How to Cook Lion’s Mane Mushrooms

cooking lion's mane mushrooms

Lion’s mane mushrooms are one of the most popular types of mushrooms out there. In a world that is slowly moving towards healthy food choices, the popularity of mushrooms has skyrocketed beyond into the stratosphere. Concurrent with the rise of a more organic orientation towards food, the popularization of farmers’ markets across the US has translated into easier access for consumers for mushrooms. Leading the ‘mushroom’ revolution are a group of mushrooms such as blue oyster mushrooms, pink oyster mushrooms, and lion’s mane mushrooms.

This rise can be attributed not only to the aforementioned improving attitudes toward conscious food choices but also to the convenience that comes with mushroom grow kits. Lion’s mane mushroom grow kits and blue oyster mushroom grow kits have been flying off the shelf in farmers’ markets. These days you’d be lucky if there are any mushroom grow kits left a half-hour after the opening time of these farmers’ markets. Coming back to lion’s mane mushrooms, their popularity is understandable. The savory taste that they possess has made them a favorite amongst people who are looking to replace meat and seafood in their diets. Today, we’ll be discussing a lion’s mane recipe that is not only exceedingly easy to replicate but also proves to have great results. If you follow these simple steps, then this recipe is sure to become a household favorite whenever guests come over. Growing mushrooms at home are no longer such a hassle with the introduction of mushroom grow kits. These are essentially pre-made fruiting blocks that skip the process of you setting up the fruiting blocks yourself.

How Do Lion’s Mane Mushrooms Grow?

Before we get into the recipe itself, let’s explore the depths of the process that has resulted in you being able to fry lion’s mane mushrooms. Mushrooms are a type of fungi that is grown generally in damp and dark conditions. This makes them ideal for people who want to grow mushrooms in their garages as the lack of sunshine actually works to nurture these mushrooms even more. What is even more important is the fact that these pre-ordained conditions must be replicated almost perfectly as even a little variation in these conditions will cause less-than-ideal results. Mushrooms also require a lot less space than their plant cousins and will spring in tightly packed clusters.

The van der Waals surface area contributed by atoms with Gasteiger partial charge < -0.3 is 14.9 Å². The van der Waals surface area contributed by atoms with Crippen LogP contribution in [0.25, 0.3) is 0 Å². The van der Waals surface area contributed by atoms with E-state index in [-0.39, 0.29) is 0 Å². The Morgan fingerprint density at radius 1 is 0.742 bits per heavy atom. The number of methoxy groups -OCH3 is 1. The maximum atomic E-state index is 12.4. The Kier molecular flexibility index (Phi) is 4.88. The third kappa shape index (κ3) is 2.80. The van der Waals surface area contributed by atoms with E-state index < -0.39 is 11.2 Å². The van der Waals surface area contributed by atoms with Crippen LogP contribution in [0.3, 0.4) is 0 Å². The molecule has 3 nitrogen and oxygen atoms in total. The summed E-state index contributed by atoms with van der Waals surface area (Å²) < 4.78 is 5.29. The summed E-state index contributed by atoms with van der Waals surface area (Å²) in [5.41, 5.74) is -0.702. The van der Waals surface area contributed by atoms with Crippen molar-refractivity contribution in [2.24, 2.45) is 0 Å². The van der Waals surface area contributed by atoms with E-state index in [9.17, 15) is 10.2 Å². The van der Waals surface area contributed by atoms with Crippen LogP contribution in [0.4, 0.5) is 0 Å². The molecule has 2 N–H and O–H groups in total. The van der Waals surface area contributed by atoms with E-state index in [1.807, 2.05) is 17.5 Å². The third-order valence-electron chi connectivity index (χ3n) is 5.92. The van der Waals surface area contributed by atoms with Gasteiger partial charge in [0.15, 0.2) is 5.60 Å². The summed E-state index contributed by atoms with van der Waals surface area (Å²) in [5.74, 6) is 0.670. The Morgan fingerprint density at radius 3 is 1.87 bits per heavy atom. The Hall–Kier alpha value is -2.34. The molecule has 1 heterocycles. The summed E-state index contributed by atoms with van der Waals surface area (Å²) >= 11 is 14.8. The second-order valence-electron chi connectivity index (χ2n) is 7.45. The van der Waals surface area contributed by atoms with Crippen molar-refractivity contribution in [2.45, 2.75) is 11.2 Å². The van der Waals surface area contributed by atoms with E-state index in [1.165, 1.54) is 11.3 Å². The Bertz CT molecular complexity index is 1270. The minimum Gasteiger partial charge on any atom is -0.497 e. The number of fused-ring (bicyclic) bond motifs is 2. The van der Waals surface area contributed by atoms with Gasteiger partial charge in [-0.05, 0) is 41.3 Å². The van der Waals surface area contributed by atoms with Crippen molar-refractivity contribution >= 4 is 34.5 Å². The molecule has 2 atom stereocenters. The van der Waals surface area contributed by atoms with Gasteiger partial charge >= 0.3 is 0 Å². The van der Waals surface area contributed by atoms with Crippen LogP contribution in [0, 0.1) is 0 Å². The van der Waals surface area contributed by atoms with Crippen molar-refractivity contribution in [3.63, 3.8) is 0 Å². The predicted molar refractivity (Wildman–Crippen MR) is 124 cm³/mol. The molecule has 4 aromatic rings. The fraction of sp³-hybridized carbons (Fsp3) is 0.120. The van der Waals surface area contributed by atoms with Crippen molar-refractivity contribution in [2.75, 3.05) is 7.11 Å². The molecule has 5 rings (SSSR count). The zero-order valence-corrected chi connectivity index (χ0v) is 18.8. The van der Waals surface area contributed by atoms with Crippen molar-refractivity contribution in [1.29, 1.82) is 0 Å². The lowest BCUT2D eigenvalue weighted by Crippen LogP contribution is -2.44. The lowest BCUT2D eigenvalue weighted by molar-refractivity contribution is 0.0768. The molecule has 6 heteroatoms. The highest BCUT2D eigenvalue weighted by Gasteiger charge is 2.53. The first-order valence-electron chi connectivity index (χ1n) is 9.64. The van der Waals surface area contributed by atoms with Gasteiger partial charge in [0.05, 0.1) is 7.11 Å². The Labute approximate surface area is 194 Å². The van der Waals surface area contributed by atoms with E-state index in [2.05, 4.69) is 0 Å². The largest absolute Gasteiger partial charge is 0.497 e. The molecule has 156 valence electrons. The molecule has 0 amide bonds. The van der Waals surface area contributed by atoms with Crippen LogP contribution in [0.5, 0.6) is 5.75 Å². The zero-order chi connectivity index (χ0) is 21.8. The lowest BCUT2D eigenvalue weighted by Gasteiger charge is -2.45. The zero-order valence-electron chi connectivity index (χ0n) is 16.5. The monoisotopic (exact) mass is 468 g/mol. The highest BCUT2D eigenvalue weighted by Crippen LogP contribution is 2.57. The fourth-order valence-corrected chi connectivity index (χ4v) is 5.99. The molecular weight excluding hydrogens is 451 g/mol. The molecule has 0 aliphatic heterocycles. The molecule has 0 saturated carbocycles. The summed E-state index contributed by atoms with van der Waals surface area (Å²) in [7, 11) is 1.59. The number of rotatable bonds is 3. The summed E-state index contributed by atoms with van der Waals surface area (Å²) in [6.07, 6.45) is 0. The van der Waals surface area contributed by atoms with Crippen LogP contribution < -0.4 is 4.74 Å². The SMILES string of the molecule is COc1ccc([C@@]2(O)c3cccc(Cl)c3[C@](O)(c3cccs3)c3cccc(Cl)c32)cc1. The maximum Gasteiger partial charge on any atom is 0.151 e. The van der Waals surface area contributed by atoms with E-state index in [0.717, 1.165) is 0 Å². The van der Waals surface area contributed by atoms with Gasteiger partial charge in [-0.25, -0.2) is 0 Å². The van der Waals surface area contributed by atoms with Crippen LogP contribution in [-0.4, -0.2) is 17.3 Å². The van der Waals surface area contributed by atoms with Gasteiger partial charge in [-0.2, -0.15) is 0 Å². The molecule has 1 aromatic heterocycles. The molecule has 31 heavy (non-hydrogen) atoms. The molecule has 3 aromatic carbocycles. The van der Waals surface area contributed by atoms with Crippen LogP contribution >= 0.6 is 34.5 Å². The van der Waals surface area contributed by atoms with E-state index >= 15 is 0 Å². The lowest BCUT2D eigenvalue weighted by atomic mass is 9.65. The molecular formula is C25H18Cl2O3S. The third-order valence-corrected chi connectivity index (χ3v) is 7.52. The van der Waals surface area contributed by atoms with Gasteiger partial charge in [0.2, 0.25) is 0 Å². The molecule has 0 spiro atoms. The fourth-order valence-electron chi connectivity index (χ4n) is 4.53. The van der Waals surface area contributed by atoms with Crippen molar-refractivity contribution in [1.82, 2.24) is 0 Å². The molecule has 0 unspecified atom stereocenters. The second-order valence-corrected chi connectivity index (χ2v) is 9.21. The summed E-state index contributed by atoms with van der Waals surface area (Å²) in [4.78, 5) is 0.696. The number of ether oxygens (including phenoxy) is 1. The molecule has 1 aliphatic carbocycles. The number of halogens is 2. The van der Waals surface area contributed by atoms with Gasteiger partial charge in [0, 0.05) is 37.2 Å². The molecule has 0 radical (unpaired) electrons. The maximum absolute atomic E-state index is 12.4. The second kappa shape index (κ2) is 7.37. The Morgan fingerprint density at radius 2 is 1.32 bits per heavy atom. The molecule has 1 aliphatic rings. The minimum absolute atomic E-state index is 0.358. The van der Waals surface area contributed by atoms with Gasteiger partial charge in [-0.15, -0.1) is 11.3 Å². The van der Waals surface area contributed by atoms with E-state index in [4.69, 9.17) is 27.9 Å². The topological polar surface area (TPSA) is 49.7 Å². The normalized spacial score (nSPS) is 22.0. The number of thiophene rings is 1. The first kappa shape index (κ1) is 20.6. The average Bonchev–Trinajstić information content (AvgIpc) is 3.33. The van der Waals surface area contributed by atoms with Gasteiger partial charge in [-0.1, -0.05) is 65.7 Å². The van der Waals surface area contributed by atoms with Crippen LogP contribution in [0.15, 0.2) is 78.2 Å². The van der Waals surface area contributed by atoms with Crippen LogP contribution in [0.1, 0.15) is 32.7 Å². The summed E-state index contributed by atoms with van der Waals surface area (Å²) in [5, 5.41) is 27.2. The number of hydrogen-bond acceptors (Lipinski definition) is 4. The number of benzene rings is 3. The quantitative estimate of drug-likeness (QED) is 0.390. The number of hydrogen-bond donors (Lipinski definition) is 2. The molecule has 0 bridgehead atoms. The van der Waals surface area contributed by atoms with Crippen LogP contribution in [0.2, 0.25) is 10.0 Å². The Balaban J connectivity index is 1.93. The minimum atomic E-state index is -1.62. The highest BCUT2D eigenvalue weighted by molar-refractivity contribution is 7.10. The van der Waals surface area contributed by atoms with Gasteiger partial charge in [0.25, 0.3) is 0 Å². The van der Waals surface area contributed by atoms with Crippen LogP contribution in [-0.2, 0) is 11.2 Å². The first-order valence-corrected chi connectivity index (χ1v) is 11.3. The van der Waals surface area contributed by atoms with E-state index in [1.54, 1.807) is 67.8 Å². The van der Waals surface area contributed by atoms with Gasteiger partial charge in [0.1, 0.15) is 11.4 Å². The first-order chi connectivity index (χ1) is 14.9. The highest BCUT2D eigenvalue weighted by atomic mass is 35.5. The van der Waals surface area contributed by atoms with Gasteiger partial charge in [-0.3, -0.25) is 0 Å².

The most popular method of growing mushrooms is to take plastic bags and fill them with sawdust and wood chips. The non-porous nature of the plastic bags makes them perfect for retaining the water inside these tightly packed bags. However, with growing environmental concerns, the use of these plastic bags has become a rather controversial technique to employ. The reuse of these bags can deliver less than optimal results and thus new bags have to be bought every time a new batch is being nurtured. This can drive up the cost of production and the headache of disposing of the plastic bags in an environmentally friendly way becomes an issue of its own. This is why more and more urban farmers are moving toward the more traditional ways of growing mushrooms, ones that might certainly be less convenient and require more space but maintain the delicate balance that nature has struck for millennia.

Lion’s Mane Mushrooms Storage

The best way of storing your lion’s mane mushrooms is to first put them in a paper bag which allows them to breathe and in a central part of the refrigerator which promises them ample airflow.

Lion’s Mane Mushrooms Cleaning

Now that the fateful day has arrived and you have begun to cook your mushrooms, it would be best first to clean them. The most ideal way of doing that is use a damp cloth and wipe it to make sure that there is no dirt before you cook them. The issue with washing them or soaking them in water is that the water will penetrate the mushroom itself and make it soggy.

How to Cook Lion’s Mane Mushrooms

First, you have to cut the stem of the mushrooms, this part is often dirty and needs to be removed before you proceed. Moving on from this, cut the mushrooms into smaller and equally sized parts. This is done so that the heat can better penetrate the mushrooms and give you a more evenly cooked product.

How to Fry Lion’s Mane Mushrooms

Now, in order to make this process smooth and even improve the taste overall, there must be some sort of oil that needs to be cooked with. I personally recommend using ghee with a touch of olive oil as it gives a more powerful taste in the end. This is where a lot of experimentation can take place and you can use just olive oil as well and even a combination of butter and olive oil. Now, heat the mushrooms over a non-stick frying pan on medium heat for a few minutes before you start to see a slight change in the color. Flip the mushrooms to make sure the other side is also evenly cooked and add seasoning to your heart’s content. Be careful as adding more seasoning can drown out the savory taste of lion’s mane mushrooms themselves. These can be garlic powder, soy sauce, and a bit of salt to really give out a balanced flavor. Most chefs would advise you to look at the color of the mushrooms in order to see when to take them off the heat, but I am of the opinion that the smell of a well-cooked dish to a trained nose is a much better way of seeing whether the mushrooms have been cooked or not.

So, this was an extremely simple and easy way of frying lion’s mane mushrooms that is sure to yield results that are going to impress all the people who try this dish. The fact that this dish looks much more complex than it is might also earn you some brownie points with the people who get to taste this fantastic item.